No one familiar with the Smoot-Hawley tariff of 1930 should relish the prospect of a trade war with China—but that seems to be where we're headed and probably should be where we're headed. Although the Smoot-Hawley tariff did not cause the Great Depression, it contributed to its severity by provoking widespread retaliation. Confronting China's export subsidies risks a similar tit-for-tat cycle at a time when the global economic recovery is weak. This is a risk, unfortunately, that we need to take.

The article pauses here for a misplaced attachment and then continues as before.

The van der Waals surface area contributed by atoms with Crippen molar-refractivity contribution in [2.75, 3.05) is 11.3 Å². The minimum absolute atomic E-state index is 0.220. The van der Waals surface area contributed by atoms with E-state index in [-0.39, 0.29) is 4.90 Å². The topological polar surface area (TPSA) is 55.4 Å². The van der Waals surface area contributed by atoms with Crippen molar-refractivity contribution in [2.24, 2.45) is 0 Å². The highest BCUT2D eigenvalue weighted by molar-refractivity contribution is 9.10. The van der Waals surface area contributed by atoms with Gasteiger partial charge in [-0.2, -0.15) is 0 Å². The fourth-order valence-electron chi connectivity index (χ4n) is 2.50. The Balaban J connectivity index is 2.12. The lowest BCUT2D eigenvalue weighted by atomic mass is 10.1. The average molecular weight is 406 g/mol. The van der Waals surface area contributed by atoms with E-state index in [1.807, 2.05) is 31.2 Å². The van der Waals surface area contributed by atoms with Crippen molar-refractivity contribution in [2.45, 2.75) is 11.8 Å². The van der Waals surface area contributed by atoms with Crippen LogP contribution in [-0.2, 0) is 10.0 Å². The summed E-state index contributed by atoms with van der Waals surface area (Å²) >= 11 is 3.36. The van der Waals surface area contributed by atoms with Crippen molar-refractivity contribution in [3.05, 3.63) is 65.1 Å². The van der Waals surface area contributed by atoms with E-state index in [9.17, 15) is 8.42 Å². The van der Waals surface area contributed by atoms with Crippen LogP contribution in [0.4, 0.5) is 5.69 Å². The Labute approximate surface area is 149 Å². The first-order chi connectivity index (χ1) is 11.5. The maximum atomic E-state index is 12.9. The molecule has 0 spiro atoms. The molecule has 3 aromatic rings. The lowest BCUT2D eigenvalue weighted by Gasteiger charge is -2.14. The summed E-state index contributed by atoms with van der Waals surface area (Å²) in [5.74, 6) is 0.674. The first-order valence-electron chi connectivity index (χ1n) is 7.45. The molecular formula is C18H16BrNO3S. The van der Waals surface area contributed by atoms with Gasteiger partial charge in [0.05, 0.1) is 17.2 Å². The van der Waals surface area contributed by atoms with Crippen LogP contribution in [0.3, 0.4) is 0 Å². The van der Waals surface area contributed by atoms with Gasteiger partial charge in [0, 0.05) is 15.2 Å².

In a decade, China has gone from a huge, poor nation to an economic colossus. Although its per capita income ($6,600 in 2009) is only one seventh that of the United States ($46,400), the sheer size of its economy gives it a growing global influence. China passed Japan this year as the second-largest national economy. In 2009, it displaced Germany as the biggest exporter and also became the world's largest energy user.